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Carleton Free Press

The little newspaper that couldn't

by Ken Thomson

Carleton Free Press

Woodstock New Brunswick is a small town nestled where the Meduxnekeag River flows into the Saint John River Valley. Farm fields are visible behind the Wal-Mart, the Tim Horton’s parking lot is usually busy and the people are friendly and helpful should you ever lock your keys in your car. This is hardly the place you expect to find the frontline of a war, but tiny Woodstock was recently the site of a newspaper war that captured attention across Canada.

On one side of the battle was the independently owned Carleton Free Press, on the other was the Bugle-Observer, part of J.K Irving’s Brunswick News, the dominant publisher of newspapers in the province. In the end, the Bugle-Observer was the one left standing, but not before the Free Press put up a stubborn fight.

The first issue of the Free Press hit the streets on October 30, 2007. It was born after Ken Langdon quit his job as publisher at the Bugle-Observer because of his dissatisfaction with the corporate direction of Brunswick News and his fear that he was about to be axed. He teamed up with local businessman Dwight Fraser to start the newspaper. It was a rough beginning.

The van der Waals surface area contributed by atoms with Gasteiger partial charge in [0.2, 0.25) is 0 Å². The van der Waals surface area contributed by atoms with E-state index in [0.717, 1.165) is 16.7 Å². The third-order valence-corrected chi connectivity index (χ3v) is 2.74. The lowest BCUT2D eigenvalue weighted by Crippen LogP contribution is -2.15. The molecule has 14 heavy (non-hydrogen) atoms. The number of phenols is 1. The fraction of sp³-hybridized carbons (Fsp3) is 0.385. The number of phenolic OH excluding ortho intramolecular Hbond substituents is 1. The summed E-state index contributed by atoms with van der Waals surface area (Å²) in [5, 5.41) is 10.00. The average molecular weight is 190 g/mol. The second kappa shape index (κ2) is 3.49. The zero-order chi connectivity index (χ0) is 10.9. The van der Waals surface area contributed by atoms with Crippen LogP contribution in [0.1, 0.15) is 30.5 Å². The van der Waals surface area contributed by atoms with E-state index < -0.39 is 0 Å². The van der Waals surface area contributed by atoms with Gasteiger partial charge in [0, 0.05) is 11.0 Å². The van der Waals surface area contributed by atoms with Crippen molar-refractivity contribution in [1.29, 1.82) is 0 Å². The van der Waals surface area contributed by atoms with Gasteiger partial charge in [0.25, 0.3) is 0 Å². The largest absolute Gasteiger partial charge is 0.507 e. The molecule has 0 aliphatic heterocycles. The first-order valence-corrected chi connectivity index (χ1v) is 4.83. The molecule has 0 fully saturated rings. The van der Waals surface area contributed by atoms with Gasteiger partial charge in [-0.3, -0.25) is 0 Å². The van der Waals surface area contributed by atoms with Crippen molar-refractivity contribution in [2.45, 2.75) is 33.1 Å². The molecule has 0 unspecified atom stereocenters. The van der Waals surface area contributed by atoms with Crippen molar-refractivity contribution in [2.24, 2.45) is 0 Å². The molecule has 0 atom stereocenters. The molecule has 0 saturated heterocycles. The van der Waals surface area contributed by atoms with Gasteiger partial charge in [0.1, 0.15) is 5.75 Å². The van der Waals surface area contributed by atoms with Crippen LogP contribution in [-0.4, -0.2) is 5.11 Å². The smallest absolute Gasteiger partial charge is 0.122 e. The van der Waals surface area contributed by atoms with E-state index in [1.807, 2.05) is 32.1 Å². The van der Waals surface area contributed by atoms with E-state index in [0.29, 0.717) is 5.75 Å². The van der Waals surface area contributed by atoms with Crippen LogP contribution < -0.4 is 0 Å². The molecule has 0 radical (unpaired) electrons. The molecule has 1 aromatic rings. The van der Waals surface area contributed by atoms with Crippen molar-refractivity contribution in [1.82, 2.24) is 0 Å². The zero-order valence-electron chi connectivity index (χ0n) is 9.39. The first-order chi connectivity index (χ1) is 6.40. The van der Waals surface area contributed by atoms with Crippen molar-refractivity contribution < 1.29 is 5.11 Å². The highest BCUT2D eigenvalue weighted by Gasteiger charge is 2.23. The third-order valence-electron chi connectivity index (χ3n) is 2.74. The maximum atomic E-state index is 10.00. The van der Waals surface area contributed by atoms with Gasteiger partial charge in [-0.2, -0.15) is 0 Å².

Fighting in court

Brunswick News went to court before he could put out the first issue, alleging he had taken important documents such as budgets, rate cards and carrier lists. The Irvings initially won an injunction that prevented Langdon from contacting Brunswick News employees, advertisers or customers. It also prevented him from using any information belonging to Brunswick News.

Langdon had e-mailed himself files comparing the Bugle-Observer’s financial performance with other Brunswick News papers of the same size. He said he was looking to defend himself in a wrongful dismissal case. He felt he would lose his job because Brunswick News had already replaced 13 publishers in the last four years and he was coming under increasing scrutiny. He said he deleted the files on the advice of his son, who is a lawyer.